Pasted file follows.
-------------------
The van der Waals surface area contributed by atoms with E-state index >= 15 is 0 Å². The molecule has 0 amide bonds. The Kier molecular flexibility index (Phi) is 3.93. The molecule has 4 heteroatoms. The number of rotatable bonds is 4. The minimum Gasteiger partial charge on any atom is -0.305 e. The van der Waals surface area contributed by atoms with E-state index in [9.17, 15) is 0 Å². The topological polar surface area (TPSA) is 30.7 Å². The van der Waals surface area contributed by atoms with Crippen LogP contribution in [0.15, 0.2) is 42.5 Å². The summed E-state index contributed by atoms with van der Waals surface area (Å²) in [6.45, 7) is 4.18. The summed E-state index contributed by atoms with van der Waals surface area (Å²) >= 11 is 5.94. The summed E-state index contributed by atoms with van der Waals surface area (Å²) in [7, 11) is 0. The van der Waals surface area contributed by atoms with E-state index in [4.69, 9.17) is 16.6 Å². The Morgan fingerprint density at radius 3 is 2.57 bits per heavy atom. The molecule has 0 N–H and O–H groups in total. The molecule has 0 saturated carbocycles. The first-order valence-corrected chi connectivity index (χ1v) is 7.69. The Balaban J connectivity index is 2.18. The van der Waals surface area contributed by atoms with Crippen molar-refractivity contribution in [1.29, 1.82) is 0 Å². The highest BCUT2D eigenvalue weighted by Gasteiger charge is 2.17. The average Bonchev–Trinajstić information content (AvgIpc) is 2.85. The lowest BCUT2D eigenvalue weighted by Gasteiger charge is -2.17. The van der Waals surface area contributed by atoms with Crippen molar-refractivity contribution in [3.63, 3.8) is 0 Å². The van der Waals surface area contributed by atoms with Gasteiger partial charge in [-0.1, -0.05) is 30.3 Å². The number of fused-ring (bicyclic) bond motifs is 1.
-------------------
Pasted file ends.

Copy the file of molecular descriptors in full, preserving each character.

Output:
The van der Waals surface area contributed by atoms with E-state index >= 15 is 0 Å². The molecule has 0 amide bonds. The Kier molecular flexibility index (Phi) is 3.93. The molecule has 4 heteroatoms. The number of rotatable bonds is 4. The minimum Gasteiger partial charge on any atom is -0.305 e. The van der Waals surface area contributed by atoms with E-state index in [9.17, 15) is 0 Å². The topological polar surface area (TPSA) is 30.7 Å². The van der Waals surface area contributed by atoms with Crippen LogP contribution in [0.15, 0.2) is 42.5 Å². The summed E-state index contributed by atoms with van der Waals surface area (Å²) in [6.45, 7) is 4.18. The summed E-state index contributed by atoms with van der Waals surface area (Å²) >= 11 is 5.94. The summed E-state index contributed by atoms with van der Waals surface area (Å²) in [7, 11) is 0. The van der Waals surface area contributed by atoms with E-state index in [4.69, 9.17) is 16.6 Å². The Morgan fingerprint density at radius 3 is 2.57 bits per heavy atom. The molecule has 0 N–H and O–H groups in total. The molecule has 0 saturated carbocycles. The first-order valence-corrected chi connectivity index (χ1v) is 7.69. The Balaban J connectivity index is 2.18. The van der Waals surface area contributed by atoms with Crippen molar-refractivity contribution in [1.29, 1.82) is 0 Å². The highest BCUT2D eigenvalue weighted by Gasteiger charge is 2.17. The average Bonchev–Trinajstić information content (AvgIpc) is 2.85. The lowest BCUT2D eigenvalue weighted by Gasteiger charge is -2.17. The van der Waals surface area contributed by atoms with Crippen molar-refractivity contribution in [3.63, 3.8) is 0 Å². The van der Waals surface area contributed by atoms with Gasteiger partial charge in [-0.1, -0.05) is 30.3 Å². The number of fused-ring (bicyclic) bond motifs is 1.